Materials and Methods

Here we used our well optimized series of tools for the functional annotation of HPs [11,15,22]. The sequences of all HPs were obtained from the NCBI ( The sequences of all 444 HPs were retrieved using their primary accession numbers in FASTA format from Uniprot database (

Analysis of physicochemical properties

Physicochemical parameters of all HPs were analyzed using Expasy’s ProtParam server ( This online server performs the theoretical measurement of various physicochemical parameters such as molecular mass, isoelectric point, extinction coefficient, instability index, aliphatic index and grand average of hydropathicity (GRAVY). The predicted properties of HPs are listed in the S1 Table.

Sub-cellular localization

The precise estimation of sub-cellular localization (such as cytoplasm, periplasm, inner membrane, outer membrane and extracellular space) of a protein is helpful in predicting its function at the cellular level. Previous studies show that a protein present in the cytoplasm is a drug target. While membrane proteins found on the surface are considered to be a vaccine targets [23]. Array of online subcellular localization software is used to predict the location of HPs in the T. pallidum ssp. pallidum. PSORTb CELLO (v2.5) and PSLpred are effective tools to predict the subcellular localization of a particular protein. The SignalIP4.1 was used to predict signal peptide cleavage sites. SecretomeP2.0 was used to predict non-classical protein secretion, i.e., signal peptide independent secretion. TMHMM and HMMTOP were used to predict transmembrane helices in proteins as it is helpful in identification of the membrane proteins. Detailed information on subcellular localization is listed in S2 Table.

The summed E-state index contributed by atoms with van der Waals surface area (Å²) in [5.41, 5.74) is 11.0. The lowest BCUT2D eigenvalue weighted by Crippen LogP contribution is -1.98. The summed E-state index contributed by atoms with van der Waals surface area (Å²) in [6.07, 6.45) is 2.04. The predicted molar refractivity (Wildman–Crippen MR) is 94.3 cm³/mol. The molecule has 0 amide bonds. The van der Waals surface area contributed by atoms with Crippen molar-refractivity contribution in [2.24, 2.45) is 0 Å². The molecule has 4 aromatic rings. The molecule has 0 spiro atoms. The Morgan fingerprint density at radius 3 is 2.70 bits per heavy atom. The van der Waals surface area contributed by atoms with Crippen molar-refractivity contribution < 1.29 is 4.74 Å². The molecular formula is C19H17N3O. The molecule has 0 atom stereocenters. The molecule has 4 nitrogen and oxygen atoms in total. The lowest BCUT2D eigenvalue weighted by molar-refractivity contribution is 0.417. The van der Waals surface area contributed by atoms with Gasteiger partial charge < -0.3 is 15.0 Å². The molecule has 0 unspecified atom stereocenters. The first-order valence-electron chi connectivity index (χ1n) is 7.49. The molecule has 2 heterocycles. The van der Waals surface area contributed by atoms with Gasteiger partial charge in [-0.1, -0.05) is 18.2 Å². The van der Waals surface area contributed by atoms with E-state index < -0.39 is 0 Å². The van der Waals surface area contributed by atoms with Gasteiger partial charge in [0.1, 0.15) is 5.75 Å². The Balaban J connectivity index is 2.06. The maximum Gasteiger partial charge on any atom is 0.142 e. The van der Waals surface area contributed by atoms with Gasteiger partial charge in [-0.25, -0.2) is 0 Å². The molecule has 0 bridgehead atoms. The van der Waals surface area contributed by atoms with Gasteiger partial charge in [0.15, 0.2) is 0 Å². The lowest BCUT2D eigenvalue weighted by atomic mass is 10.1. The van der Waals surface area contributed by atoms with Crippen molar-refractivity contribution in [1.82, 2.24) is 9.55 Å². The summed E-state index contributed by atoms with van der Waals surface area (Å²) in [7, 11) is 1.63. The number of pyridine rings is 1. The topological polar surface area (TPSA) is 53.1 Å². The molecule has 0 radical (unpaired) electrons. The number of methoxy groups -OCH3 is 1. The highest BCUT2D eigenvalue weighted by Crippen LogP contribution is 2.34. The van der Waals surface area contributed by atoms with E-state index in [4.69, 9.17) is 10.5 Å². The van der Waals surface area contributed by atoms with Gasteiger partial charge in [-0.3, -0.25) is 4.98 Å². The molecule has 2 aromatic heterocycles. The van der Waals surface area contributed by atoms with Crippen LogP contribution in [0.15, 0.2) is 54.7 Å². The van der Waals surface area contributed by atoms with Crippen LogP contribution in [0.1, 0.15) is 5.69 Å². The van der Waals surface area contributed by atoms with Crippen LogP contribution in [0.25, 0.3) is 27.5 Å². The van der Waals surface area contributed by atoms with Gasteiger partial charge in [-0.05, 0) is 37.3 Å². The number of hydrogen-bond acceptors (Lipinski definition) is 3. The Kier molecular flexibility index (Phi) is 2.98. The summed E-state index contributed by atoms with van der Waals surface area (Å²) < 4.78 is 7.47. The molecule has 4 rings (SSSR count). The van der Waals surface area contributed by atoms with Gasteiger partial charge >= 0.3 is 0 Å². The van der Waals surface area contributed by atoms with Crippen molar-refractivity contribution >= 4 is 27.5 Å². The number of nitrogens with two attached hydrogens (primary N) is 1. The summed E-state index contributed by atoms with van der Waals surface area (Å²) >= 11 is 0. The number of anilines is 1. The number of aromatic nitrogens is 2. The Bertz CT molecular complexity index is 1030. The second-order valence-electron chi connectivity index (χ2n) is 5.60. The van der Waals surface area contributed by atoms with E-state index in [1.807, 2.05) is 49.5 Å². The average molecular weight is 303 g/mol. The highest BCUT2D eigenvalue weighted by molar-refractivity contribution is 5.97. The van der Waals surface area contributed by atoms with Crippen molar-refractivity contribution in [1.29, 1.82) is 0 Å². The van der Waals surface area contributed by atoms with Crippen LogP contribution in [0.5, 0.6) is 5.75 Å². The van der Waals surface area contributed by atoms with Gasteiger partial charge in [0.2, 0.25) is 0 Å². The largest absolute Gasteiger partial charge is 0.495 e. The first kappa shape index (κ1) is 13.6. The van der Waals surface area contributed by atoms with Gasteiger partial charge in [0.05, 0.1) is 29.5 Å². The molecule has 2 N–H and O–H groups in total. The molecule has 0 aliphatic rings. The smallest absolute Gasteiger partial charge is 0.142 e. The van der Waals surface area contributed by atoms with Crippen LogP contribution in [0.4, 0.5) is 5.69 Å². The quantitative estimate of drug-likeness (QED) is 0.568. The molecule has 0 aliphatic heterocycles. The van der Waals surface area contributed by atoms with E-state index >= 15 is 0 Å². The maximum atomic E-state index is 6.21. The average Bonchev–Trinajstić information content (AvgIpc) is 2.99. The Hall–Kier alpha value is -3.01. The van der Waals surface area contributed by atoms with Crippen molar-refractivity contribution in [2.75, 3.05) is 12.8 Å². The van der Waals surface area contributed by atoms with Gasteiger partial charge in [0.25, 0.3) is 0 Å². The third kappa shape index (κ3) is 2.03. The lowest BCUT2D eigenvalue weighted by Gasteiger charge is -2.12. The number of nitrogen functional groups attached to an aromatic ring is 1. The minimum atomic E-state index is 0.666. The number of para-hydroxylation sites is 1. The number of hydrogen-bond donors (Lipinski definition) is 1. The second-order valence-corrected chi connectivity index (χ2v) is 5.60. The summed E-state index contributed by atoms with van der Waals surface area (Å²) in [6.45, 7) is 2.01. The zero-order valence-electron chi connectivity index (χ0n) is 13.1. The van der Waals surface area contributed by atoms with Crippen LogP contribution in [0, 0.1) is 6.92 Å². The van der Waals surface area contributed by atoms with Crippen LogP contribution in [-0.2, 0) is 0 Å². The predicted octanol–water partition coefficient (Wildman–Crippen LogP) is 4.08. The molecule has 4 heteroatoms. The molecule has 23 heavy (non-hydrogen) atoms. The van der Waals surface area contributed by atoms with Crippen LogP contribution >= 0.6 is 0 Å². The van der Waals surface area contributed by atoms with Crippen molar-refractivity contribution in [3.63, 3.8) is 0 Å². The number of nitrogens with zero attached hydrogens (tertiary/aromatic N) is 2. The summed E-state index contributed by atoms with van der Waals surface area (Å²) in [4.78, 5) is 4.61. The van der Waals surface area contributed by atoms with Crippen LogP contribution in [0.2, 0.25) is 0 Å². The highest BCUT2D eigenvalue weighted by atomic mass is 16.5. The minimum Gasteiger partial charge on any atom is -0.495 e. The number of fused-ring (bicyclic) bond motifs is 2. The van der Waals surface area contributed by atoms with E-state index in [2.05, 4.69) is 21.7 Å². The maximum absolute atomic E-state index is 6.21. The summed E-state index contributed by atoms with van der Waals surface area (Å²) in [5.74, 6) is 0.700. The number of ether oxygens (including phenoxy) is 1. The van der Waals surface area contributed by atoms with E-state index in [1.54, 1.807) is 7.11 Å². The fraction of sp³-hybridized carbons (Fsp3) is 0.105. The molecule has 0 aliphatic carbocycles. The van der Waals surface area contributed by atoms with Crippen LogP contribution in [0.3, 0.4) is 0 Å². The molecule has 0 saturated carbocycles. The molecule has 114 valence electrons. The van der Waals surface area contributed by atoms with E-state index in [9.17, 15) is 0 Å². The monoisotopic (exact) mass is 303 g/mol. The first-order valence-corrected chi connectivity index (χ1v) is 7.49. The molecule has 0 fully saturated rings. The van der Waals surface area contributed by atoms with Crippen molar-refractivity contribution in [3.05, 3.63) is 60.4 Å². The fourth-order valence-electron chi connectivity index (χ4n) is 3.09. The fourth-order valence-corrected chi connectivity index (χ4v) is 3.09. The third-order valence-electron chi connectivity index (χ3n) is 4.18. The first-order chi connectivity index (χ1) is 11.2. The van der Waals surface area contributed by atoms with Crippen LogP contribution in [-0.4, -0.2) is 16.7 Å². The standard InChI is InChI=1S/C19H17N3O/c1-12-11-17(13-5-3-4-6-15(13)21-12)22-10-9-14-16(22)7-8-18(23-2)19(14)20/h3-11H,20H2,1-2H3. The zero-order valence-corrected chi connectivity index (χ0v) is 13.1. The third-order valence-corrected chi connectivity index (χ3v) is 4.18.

Sequence comparisons

In order to search for known functional homologues of HPs, we performed sequence similarity searching using BLASTp against non-redundant (nr) database of proteins. We have performed HMM based similarity search using HMMSCAN, a module of HMMER server used to search for a similar domain and families. It works as an interface for searching the Pfam, TIGRFAMs, Gene3D and superfamily databases of protein families and domains. Results of sequence comparison are listed in the S3 Table.

Domain and function assignment